Scoring your Credit - How's your FICO?

Since our society is so automated, it's probably not that surprising that your ability to repay virtually any loan boils down to one number. All the years you've been paying your various bills: your mortgage, car payments, and credit card bills can be analyzed, sliced, spindled and mutilated into a single indicator of whether you're likely to meet your future obligations.

Each of the three credit agencies has its own formula for building your credit score. The original FICO was developed by Fair Isaac and Company. While Experian still calls its score "FICO", TransUnion calls its score "Beacon" and Equifax uses "Empirica." While each of the models considers a range of data available in your credit report, the differences aren't huge; they all use the following in calculating a score:

  • Your Credit History - How many years have you had credit?
  • History of Payments - Do you have any payments later than 30 days?
  • Balances on your Credit Cards - How many accounts? How much do you owe?
  • Credit Inquiries - How many times have lenders pulled your credit report for the purpose of giving you a loan?

These factors are weighted a little bit differently depending on which formula the agency uses. The result is one number. Credit scores range from 300 to 800. Higher is always better. Typical home buyers will probably find their scores falling between 620 and 800.

FICO makes a huge difference in your interest rate

FICO scores affect more than your ability to get a loan. They also affect your interest rate. Lenders give lower interest rates to individuals with higher scores.

Can I raise my FICO score?

Unfortunately, there isn't a lot you can do to immediately improve your credit score. So called "credit repair" companies advertise quick fixes, but the FICO score is calculated from your lifelong credit history, so it's not possible to raise it significantly in the short term. You must appeal for the credit agency to remove any incorrect reporting on your credit report; this is really the only way to quickly improve your credit score.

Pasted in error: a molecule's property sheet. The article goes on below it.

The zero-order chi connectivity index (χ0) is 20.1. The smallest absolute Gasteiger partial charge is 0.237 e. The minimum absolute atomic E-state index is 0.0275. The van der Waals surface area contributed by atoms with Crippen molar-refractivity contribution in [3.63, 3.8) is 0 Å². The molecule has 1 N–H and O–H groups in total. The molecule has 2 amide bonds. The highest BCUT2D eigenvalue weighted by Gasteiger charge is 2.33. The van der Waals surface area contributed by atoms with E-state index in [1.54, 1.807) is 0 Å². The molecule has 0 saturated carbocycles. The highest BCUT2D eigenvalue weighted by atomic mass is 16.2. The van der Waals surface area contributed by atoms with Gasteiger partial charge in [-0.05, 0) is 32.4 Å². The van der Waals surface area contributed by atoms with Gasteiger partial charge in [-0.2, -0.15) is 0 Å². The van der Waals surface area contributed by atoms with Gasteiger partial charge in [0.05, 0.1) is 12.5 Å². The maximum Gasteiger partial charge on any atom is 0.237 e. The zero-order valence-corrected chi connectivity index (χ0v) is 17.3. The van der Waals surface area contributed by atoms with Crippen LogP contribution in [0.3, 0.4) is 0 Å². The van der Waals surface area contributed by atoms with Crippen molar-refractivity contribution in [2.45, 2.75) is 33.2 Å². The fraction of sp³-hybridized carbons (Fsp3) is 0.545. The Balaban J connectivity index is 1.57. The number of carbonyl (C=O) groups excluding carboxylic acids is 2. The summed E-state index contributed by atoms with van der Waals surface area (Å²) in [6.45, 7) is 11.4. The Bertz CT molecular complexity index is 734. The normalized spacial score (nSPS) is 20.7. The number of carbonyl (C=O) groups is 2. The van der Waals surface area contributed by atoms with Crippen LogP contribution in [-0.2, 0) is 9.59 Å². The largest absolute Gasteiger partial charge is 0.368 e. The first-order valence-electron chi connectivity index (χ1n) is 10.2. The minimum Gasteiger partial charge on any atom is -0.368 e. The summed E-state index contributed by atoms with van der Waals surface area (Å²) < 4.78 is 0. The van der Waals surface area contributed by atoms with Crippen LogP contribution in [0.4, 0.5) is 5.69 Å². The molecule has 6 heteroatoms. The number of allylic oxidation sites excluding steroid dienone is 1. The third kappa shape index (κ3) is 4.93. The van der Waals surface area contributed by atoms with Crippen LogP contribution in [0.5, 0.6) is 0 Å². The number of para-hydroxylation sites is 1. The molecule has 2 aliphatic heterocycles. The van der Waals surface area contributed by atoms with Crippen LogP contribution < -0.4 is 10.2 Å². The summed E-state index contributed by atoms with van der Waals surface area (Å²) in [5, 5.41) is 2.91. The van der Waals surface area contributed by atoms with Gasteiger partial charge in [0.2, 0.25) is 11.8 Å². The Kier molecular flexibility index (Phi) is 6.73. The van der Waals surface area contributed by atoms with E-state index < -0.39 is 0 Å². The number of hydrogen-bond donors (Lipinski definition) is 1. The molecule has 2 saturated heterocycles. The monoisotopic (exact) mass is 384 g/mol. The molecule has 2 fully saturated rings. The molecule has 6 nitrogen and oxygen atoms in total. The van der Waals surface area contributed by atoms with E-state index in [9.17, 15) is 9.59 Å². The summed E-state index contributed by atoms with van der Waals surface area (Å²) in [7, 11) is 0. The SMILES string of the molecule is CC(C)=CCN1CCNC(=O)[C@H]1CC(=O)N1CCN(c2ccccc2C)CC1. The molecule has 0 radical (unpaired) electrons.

How do I find out my credit score?

To improve your FICO score, you've got to obtain the reports that the agencies use to build it. Of course, you need the score as well. Fair Isaac has created a web site (www.myFICO.com) that lets you do just that. It's inexpensive, fast, and easy to get your credit score as well as reports from all three reporting agencies. Also available are helpful information and tools that help you analyze what actions might have the greatest impact on your FICO score.

You can get a free credit report once a year from the three major credit reporting agencies when you visit AnnualCreditReport.com. While this report does not include a free credit score, the cost to "upgrade" your report to include a credit score is very reasonable.

Now that you have all the facts, you will be a more informed consumer and you'll be better positioned to obtain the right mortgage for you.

Want to know more about your credit score? Call us at 6507631924.

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Norcal Capital Group, Inc

1369 El Camino Real
Millbrae, CA 94030